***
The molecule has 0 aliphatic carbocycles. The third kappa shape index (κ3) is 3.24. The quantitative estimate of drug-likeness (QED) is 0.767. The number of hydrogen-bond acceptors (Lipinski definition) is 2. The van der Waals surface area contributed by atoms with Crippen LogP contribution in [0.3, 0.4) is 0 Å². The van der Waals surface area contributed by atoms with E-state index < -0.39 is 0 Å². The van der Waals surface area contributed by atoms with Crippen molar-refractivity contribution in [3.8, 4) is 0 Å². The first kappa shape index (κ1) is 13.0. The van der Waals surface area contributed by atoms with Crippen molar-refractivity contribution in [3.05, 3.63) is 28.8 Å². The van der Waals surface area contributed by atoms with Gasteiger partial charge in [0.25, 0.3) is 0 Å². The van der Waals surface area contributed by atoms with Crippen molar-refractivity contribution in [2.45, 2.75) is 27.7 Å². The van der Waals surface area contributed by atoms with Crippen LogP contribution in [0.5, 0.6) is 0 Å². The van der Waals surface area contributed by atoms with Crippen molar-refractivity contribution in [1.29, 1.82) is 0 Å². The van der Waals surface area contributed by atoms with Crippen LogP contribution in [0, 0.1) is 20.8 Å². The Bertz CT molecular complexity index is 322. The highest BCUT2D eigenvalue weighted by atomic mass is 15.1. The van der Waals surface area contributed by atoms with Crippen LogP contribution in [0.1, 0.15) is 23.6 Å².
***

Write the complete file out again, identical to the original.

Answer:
The molecule has 0 aliphatic carbocycles. The third kappa shape index (κ3) is 3.24. The quantitative estimate of drug-likeness (QED) is 0.767. The number of hydrogen-bond acceptors (Lipinski definition) is 2. The van der Waals surface area contributed by atoms with Crippen LogP contribution in [0.3, 0.4) is 0 Å². The van der Waals surface area contributed by atoms with E-state index < -0.39 is 0 Å². The van der Waals surface area contributed by atoms with Crippen molar-refractivity contribution in [3.8, 4) is 0 Å². The first kappa shape index (κ1) is 13.0. The van der Waals surface area contributed by atoms with Crippen molar-refractivity contribution in [3.05, 3.63) is 28.8 Å². The van der Waals surface area contributed by atoms with Gasteiger partial charge in [0.25, 0.3) is 0 Å². The van der Waals surface area contributed by atoms with Crippen molar-refractivity contribution in [2.45, 2.75) is 27.7 Å². The van der Waals surface area contributed by atoms with Crippen LogP contribution in [0.5, 0.6) is 0 Å². The van der Waals surface area contributed by atoms with Crippen molar-refractivity contribution in [1.29, 1.82) is 0 Å². The van der Waals surface area contributed by atoms with Crippen LogP contribution in [0, 0.1) is 20.8 Å². The Bertz CT molecular complexity index is 322. The highest BCUT2D eigenvalue weighted by atomic mass is 15.1. The van der Waals surface area contributed by atoms with Crippen LogP contribution in [0.1, 0.15) is 23.6 Å².